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Angela Merkel with China's Xi Jinping. Photo: Jason Lee - Pool/Getty Images

German Chancellor Angela Merkel said Europe needs to strengthen its cooperation on issues like technology and defense, while avoiding involvement in U.S.-China tensions, in an interview with the FT.

What she's saying: “The United States’ focus on Europe is declining — that will be the case under any president. We in Europe, and especially in Germany, need to take on more responsibility.”

  • Merkel cited not just President Trump’s "America first" view, but former President Obama’s pivot to Asia as signs that Washington no longer views Europe as “at the centre of world events."
  • “I see the European Union as our life insurance. Germany is far too small to exert geopolitical influence on its own, and that’s why we need to make use of all the benefits of the single market,” she said.

What she’s calling for:

  • Merkel said European firms need to be able to manufacture critical technologies like microchips and battery cells, rather than rely on outside suppliers.
  • She also said Europe must be willing to “get involved” in conflicts in areas outside of NATO’s borders, including in Africa.

Merkel warned that Europe needs to avoid coming “under pressure between America and China,” and said “complete isolation from China cannot be the answer.”

  • She rejected the idea of “decoupling” economically and diplomatically from China, as many in Washington are now proposing.
  • Merkel defended her government’s close ties with China, and its decision not to exclude Huawei from 5G networks.
  • She said she would “advise against regarding China as a threat simply because it is economically successful.”
“As was the case in Germany, [China’s] rise is largely based on hard work, creativity and technical skills.”
— Angela Merkel

Our thought bubble: Merkel's view stands in sharp contrast to those who argue China's global ambitions, combined with its authoritarian model and human rights abuses, pose an existential threat to the West.

What to watch: After 14 years in power, Merkel says this is her final term. She’s expected to leave office in 2021 unless her rickety coalition collapses before then.

  • “I don’t think about my role in history — I do my job,” she told interviewers. But she showed a “flash of irritation,” they write, when asked about critics who view her tenure as a time of “muddling through.”

Go deeper: China challenge stumps 2020 Democrats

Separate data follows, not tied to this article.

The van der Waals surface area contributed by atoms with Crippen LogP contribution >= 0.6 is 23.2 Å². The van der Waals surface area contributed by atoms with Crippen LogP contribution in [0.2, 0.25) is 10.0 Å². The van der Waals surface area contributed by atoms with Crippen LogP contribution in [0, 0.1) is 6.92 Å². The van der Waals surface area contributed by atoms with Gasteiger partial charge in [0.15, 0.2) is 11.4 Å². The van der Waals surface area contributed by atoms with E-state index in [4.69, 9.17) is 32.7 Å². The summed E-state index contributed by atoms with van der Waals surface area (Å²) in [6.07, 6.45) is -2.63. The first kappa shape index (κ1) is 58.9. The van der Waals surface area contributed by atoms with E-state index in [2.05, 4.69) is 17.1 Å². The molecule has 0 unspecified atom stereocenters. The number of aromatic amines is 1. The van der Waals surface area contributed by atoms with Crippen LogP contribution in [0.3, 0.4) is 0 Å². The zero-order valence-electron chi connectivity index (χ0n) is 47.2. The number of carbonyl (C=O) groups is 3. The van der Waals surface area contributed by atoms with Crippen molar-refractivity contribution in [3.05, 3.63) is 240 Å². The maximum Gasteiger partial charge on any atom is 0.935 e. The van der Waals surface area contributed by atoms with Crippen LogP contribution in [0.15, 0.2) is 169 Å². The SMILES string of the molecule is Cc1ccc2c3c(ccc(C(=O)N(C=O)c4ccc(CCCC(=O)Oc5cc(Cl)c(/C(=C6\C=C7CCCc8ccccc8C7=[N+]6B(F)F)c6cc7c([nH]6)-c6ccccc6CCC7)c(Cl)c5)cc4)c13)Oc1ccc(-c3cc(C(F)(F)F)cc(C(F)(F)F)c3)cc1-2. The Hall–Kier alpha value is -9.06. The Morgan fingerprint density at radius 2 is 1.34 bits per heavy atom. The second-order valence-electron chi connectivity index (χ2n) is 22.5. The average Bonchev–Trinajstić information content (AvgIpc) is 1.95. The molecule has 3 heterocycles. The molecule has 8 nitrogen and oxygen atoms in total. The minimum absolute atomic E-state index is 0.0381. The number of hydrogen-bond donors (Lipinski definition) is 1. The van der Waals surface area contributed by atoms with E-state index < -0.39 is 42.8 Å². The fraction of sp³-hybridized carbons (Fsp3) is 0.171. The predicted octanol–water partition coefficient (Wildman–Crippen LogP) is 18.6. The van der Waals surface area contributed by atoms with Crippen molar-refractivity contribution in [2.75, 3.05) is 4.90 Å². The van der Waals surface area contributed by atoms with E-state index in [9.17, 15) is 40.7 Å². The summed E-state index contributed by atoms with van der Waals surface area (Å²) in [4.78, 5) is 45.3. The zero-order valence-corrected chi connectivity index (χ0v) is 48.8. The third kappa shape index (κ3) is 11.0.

Go deeper

3 hours ago - Politics & Policy

Rahm Emanuel floated for Transportation secretary

Rahm Emanuel. Photo: Joshua Lott for The Washington Post via Getty Images

President-elect Biden is strongly considering Rahm Emanuel to run the Department of Transportation, weighing the former Chicago mayor’s experience on infrastructure spending against concerns from progressives over his policing record.

Why it matters: The DOT could effectively become the new Commerce Department, as infrastructure spending, smart cities construction and the rollout of drone-delivery programs take on increasing economic weight.

3 hours ago - Politics & Policy

Biden turns to experienced hands for White House economic team

Illustration: Sarah Grillo/Axios

Joe Biden plans to announce Cecilia Rouse and Brian Deese as part of his economic team and Neera Tanden to head the Office of Management and Budget, sources tell Axios.

Why it matters: These are experienced hands. Unveiling a diverse group of advisers also may draw attention away from a selection of Deese to run the National Economic Council. Some progressives have criticized his work at BlackRock, the world's largest asset management firm.

Biden taps former Obama communications director for press secretary

Photo: Mark Makela/Getty Images

Jen Psaki, who previously served as Obama's communications director, will serve as President-elect Joe Biden's press secretary, the transition team announced Sunday.

The big picture: All of the top aides in Biden's communication staff will be women, per the Washington Post, which first reported Psaki's appointment.

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